Who Gets to be “Critical?”

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Image: Burning the “Book of Sports,” 1643

This year continues to demonstrate the importance of reading the world through a critical lens. But who gets to be “critical?” Who gets access to critical approaches to literacy versus who gets timed reading tests?

Educators who use literacy to challenge the status quo often ground their work in critical literacies. This approach goes beyond reading and writing as mechanical skills, using literacy to critique power and inequity–what Paulo Freire called “reading the word and the world.”

But what does this mean when we ask students to read the word and the world in another language?

I took up this question in a recent article for the Journal of Literacy Research. In the journal’s latest issue, Literacy Research and the Radical ImaginationI wrote alongside a phenomenal group of authors working to “radically reimagine the ways in which research can reposition people and ideas to create new and more inviting spaces for literacy.” (JLR, p. 319).

No small task. Continue reading

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Inventing Illegality

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Image Credit: May Day March

A new week, a new round of policies that endanger more than than they assist.

Through the debates that will rightly follow Trump’s latest round of immigration directives, notice who chooses to employ the term illegal vs. undocumented. And if that distinction doesn’t yet set your ears aflame, here’s one of the many reasons it should.

Earlier this fall, Emmy Award-winning journalist Maria Hinojosa explained that you can identify an individual as having broken a law, but “what you cannot do is to label the person illegal.” Hinojosa continued,

“The reason why I say this, is not because I learned it from some radical Latino or Latina studies professor when I was a college student. I learned it from Elie Wiesel, who survived the Holocaust, who said, ‘You know what? The first thing they did was that they declared the Jews to be an illegal people.’ And that’s what we’re talking about at this point.” Continue reading

Analyzing the Inexplicable

 

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A Columbine reference eerily appears in today’s class reading.

We’re discussing how to teach analytical writing—going beyond recounting, adding original, evidence-based conclusions that inform, uncover, and expand our own thinking, and hopefully public discourse.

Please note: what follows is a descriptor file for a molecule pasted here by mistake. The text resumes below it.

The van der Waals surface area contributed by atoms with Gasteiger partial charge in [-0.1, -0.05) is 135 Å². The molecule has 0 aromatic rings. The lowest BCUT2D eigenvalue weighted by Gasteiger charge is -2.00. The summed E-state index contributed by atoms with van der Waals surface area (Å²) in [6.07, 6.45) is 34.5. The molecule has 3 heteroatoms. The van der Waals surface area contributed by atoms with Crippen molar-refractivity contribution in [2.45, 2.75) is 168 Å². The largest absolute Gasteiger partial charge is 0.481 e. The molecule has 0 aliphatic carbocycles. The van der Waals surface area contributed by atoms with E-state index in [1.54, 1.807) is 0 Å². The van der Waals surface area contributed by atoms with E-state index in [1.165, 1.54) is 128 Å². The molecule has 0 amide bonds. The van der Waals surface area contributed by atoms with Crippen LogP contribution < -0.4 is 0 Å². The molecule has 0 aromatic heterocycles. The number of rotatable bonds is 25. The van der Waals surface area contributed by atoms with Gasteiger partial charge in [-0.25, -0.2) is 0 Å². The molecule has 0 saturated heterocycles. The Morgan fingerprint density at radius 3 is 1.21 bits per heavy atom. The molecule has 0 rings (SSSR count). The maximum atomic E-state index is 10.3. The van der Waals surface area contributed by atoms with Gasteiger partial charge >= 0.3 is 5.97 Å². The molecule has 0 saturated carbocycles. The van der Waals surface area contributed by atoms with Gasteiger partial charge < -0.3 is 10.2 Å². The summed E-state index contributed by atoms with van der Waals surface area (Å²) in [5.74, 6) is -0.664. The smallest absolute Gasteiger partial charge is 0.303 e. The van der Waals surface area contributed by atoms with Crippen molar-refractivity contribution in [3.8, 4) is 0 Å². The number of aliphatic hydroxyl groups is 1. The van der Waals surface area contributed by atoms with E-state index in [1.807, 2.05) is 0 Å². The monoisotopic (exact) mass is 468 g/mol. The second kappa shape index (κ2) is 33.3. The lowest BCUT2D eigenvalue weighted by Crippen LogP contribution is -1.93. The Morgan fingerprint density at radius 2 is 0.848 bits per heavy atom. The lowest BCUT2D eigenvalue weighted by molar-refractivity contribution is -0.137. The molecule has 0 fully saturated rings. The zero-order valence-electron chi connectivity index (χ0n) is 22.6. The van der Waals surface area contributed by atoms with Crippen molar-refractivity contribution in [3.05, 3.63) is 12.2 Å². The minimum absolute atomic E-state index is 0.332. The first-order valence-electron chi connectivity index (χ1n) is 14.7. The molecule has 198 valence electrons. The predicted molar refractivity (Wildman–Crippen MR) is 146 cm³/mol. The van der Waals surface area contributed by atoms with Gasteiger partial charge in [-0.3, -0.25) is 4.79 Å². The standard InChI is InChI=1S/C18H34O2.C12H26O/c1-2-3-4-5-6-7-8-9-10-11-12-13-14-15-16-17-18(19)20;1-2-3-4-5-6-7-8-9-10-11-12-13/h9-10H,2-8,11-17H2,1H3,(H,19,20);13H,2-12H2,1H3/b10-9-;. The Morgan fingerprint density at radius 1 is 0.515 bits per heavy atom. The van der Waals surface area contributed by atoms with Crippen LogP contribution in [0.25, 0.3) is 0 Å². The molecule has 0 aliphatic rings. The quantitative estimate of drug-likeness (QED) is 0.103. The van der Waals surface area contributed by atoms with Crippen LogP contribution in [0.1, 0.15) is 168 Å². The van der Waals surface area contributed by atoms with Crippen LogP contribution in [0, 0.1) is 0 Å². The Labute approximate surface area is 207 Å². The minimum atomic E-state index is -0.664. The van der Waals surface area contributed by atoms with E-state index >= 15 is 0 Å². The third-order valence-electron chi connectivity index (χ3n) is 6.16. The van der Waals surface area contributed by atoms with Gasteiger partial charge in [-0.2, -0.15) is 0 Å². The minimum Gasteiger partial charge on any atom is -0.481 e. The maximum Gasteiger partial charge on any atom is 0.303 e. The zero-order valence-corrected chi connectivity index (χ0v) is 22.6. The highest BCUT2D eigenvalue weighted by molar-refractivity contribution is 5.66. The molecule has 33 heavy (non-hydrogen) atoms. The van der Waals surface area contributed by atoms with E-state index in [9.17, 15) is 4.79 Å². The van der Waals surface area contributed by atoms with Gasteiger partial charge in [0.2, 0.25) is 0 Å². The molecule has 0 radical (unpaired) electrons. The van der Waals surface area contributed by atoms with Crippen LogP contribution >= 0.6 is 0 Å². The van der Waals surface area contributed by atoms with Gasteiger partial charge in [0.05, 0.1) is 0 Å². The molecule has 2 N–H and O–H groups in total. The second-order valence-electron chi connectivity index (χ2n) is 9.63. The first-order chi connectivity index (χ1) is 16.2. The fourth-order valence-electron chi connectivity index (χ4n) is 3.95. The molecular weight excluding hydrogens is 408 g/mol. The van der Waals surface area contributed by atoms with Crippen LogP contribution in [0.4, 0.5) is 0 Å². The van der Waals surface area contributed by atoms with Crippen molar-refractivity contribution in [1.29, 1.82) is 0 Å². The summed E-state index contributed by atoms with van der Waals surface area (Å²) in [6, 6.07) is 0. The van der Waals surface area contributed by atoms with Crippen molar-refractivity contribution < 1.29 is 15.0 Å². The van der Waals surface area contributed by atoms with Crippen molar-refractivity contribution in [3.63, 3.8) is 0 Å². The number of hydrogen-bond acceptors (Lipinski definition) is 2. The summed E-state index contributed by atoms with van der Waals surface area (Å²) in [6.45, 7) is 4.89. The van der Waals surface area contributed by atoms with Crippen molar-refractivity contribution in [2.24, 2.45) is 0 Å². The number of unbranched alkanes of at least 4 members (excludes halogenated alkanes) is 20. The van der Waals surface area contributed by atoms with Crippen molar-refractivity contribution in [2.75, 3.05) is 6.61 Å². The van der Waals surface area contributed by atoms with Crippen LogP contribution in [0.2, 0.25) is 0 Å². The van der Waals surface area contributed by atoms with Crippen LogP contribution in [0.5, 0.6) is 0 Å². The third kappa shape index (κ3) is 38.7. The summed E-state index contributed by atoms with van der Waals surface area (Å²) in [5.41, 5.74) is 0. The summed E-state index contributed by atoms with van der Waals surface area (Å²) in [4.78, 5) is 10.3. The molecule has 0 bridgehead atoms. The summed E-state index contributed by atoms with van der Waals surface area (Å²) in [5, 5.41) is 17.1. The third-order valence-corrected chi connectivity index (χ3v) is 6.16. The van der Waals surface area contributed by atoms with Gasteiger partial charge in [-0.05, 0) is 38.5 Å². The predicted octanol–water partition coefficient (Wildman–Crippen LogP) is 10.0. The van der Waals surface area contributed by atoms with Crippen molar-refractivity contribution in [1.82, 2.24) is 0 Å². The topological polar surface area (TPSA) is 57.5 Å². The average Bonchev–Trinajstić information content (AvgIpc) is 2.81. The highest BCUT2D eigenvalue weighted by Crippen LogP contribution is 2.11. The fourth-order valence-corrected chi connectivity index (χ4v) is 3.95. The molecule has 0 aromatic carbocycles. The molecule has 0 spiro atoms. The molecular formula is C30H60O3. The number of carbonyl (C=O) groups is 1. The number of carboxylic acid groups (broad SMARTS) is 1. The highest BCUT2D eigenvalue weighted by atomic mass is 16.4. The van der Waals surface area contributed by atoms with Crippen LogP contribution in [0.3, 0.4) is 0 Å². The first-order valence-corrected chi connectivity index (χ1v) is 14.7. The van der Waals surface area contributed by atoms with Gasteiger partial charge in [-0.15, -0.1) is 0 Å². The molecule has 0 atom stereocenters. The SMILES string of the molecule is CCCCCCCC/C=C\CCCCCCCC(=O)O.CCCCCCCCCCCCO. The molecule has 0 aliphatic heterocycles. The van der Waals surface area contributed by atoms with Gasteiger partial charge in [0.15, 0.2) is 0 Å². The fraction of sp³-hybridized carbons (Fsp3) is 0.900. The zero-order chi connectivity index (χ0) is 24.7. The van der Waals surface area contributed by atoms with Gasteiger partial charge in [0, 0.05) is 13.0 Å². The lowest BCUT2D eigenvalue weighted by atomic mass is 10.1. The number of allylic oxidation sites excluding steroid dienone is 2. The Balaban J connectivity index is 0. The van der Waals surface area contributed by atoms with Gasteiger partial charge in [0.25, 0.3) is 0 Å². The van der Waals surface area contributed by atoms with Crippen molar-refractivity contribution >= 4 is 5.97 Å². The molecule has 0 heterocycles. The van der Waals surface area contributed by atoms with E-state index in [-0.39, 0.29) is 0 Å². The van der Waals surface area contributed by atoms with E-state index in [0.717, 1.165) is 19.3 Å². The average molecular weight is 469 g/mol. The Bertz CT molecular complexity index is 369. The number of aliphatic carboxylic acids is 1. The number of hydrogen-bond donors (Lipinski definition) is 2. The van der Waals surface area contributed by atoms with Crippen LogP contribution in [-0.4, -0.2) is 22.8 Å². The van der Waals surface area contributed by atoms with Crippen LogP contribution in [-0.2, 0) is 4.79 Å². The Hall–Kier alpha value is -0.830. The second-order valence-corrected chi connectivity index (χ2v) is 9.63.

The book’s author, Kelly Gallagher, uses Dave Cullen’s 2009 account of the Columbine massacre as an exemplar for his students, illustrating how the author “moved past simply telling what happened by delving into why the tragedy unfolded the way it did.”

He goes on to note how the shock-jock reporting and lack of rigorous analysis that followed the shooting has led to years of misconceptions about the tragedy, its perpetrators, and its causes.

The next few days will do the same. Teachers, writers—this is why we exist. How could any of us teach about anything else today?

Please see the following resources on addressing the Orlando tragedy at your school.

– A National Tragedy: Helping Children Cope

– How to Discuss National Tragedies with Kids

– Addressing the Orlando Shooting at Your School

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Happy Bloggaversary!

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Hard to believe it’s been a year since “The Ad(PhD)venture Begins,” but the ChrisKBacon Blog has been up and running for an entire year now.

And since statistics are my new best friend, I’ll report that, according to WordPress, there have been 59 posts and 4,363 views by 2,873 visitors this year.

Wordpress Stats

It’s been a blessing to be able to do this work. I’ve gotten some great feedback on research, made new personal connections, and been able to  join in on some poignant conversations through the Huffington Post.

To mark the occasion, here are this year’s most popular posts:

5. ‘Annoying’ Upspeak, or Policing Women’s Voices? (July 30th, 2015)

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4. “Fortunately,” We Don’t Have Language Learners Here (Mar. 26th, 2015) Continue reading